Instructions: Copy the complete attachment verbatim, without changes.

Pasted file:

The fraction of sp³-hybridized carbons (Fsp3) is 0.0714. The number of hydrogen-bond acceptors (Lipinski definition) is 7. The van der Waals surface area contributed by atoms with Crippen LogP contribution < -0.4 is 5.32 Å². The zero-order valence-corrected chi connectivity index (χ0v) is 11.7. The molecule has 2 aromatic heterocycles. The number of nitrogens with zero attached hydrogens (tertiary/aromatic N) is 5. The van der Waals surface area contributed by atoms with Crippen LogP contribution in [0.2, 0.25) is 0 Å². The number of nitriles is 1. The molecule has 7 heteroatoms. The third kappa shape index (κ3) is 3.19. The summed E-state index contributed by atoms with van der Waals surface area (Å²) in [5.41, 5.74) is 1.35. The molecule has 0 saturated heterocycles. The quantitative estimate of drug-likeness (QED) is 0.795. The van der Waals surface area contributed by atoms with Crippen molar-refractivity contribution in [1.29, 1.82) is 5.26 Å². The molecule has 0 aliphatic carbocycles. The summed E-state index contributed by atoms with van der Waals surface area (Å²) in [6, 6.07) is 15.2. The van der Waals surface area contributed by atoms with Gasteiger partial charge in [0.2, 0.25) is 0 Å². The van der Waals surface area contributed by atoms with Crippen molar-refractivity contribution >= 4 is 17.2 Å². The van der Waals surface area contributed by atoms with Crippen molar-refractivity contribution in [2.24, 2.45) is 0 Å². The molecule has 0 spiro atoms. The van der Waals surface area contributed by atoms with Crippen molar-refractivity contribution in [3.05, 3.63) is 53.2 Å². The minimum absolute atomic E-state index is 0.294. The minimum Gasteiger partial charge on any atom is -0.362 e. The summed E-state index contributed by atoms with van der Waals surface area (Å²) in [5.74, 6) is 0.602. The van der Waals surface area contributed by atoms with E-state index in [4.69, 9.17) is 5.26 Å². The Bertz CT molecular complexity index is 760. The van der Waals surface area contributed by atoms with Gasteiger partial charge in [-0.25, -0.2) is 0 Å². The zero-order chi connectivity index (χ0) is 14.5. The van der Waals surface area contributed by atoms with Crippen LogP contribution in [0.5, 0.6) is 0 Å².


The fraction of sp³-hybridized carbons (Fsp3) is 0.0714. The number of hydrogen-bond acceptors (Lipinski definition) is 7. The van der Waals surface area contributed by atoms with Crippen LogP contribution < -0.4 is 5.32 Å². The zero-order valence-corrected chi connectivity index (χ0v) is 11.7. The molecule has 2 aromatic heterocycles. The number of nitrogens with zero attached hydrogens (tertiary/aromatic N) is 5. The van der Waals surface area contributed by atoms with Crippen LogP contribution in [0.2, 0.25) is 0 Å². The number of nitriles is 1. The molecule has 7 heteroatoms. The third kappa shape index (κ3) is 3.19. The summed E-state index contributed by atoms with van der Waals surface area (Å²) in [5.41, 5.74) is 1.35. The molecule has 0 saturated heterocycles. The quantitative estimate of drug-likeness (QED) is 0.795. The van der Waals surface area contributed by atoms with Crippen molar-refractivity contribution in [1.29, 1.82) is 5.26 Å². The molecule has 0 aliphatic carbocycles. The summed E-state index contributed by atoms with van der Waals surface area (Å²) in [6, 6.07) is 15.2. The van der Waals surface area contributed by atoms with Gasteiger partial charge in [0.2, 0.25) is 0 Å². The van der Waals surface area contributed by atoms with Crippen molar-refractivity contribution >= 4 is 17.2 Å². The van der Waals surface area contributed by atoms with Crippen molar-refractivity contribution in [2.24, 2.45) is 0 Å². The molecule has 0 spiro atoms. The van der Waals surface area contributed by atoms with Crippen molar-refractivity contribution in [3.05, 3.63) is 53.2 Å². The minimum absolute atomic E-state index is 0.294. The minimum Gasteiger partial charge on any atom is -0.362 e. The summed E-state index contributed by atoms with van der Waals surface area (Å²) in [5.74, 6) is 0.602. The van der Waals surface area contributed by atoms with E-state index in [4.69, 9.17) is 5.26 Å². The Bertz CT molecular complexity index is 760. The van der Waals surface area contributed by atoms with Gasteiger partial charge in [-0.25, -0.2) is 0 Å². The zero-order chi connectivity index (χ0) is 14.5. The van der Waals surface area contributed by atoms with Crippen LogP contribution in [0.5, 0.6) is 0 Å².